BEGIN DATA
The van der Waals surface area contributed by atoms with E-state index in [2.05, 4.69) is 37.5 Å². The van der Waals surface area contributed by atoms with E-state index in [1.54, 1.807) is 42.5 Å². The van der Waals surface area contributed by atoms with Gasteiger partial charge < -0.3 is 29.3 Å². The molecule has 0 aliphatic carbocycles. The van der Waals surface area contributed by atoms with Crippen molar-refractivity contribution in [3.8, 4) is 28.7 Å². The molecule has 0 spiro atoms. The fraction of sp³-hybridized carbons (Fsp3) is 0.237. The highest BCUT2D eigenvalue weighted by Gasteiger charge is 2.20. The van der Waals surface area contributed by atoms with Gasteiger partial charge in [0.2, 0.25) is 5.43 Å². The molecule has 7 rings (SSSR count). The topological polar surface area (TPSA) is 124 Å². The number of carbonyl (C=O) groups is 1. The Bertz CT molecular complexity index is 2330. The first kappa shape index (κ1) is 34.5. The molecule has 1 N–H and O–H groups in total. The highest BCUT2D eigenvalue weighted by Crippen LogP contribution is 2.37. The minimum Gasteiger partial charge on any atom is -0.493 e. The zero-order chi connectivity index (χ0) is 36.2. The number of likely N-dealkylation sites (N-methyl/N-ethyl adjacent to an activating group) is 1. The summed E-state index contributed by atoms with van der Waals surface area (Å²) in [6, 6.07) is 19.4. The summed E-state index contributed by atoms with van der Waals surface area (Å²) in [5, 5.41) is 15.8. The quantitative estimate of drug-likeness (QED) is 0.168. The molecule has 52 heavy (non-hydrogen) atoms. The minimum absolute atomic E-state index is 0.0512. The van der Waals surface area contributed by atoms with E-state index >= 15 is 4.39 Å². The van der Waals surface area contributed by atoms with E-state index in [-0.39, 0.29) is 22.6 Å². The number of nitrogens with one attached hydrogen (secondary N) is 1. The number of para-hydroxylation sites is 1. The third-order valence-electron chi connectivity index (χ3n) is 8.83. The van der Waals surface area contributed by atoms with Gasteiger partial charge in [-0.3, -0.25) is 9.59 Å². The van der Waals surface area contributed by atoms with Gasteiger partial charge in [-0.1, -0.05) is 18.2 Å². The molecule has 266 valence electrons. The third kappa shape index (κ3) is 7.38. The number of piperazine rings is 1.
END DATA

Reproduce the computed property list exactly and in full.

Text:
The van der Waals surface area contributed by atoms with E-state index in [2.05, 4.69) is 37.5 Å². The van der Waals surface area contributed by atoms with E-state index in [1.54, 1.807) is 42.5 Å². The van der Waals surface area contributed by atoms with Gasteiger partial charge < -0.3 is 29.3 Å². The molecule has 0 aliphatic carbocycles. The van der Waals surface area contributed by atoms with Crippen molar-refractivity contribution in [3.8, 4) is 28.7 Å². The molecule has 0 spiro atoms. The fraction of sp³-hybridized carbons (Fsp3) is 0.237. The highest BCUT2D eigenvalue weighted by Gasteiger charge is 2.20. The van der Waals surface area contributed by atoms with Gasteiger partial charge in [0.2, 0.25) is 5.43 Å². The molecule has 7 rings (SSSR count). The topological polar surface area (TPSA) is 124 Å². The number of carbonyl (C=O) groups is 1. The Bertz CT molecular complexity index is 2330. The first kappa shape index (κ1) is 34.5. The molecule has 1 N–H and O–H groups in total. The highest BCUT2D eigenvalue weighted by Crippen LogP contribution is 2.37. The minimum Gasteiger partial charge on any atom is -0.493 e. The zero-order chi connectivity index (χ0) is 36.2. The number of likely N-dealkylation sites (N-methyl/N-ethyl adjacent to an activating group) is 1. The summed E-state index contributed by atoms with van der Waals surface area (Å²) in [6, 6.07) is 19.4. The summed E-state index contributed by atoms with van der Waals surface area (Å²) in [5, 5.41) is 15.8. The quantitative estimate of drug-likeness (QED) is 0.168. The molecule has 52 heavy (non-hydrogen) atoms. The minimum absolute atomic E-state index is 0.0512. The van der Waals surface area contributed by atoms with E-state index >= 15 is 4.39 Å². The van der Waals surface area contributed by atoms with E-state index in [-0.39, 0.29) is 22.6 Å². The number of nitrogens with one attached hydrogen (secondary N) is 1. The number of para-hydroxylation sites is 1. The third-order valence-electron chi connectivity index (χ3n) is 8.83. The van der Waals surface area contributed by atoms with Gasteiger partial charge in [-0.3, -0.25) is 9.59 Å². The van der Waals surface area contributed by atoms with Gasteiger partial charge in [-0.1, -0.05) is 18.2 Å². The molecule has 266 valence electrons. The third kappa shape index (κ3) is 7.38. The number of piperazine rings is 1.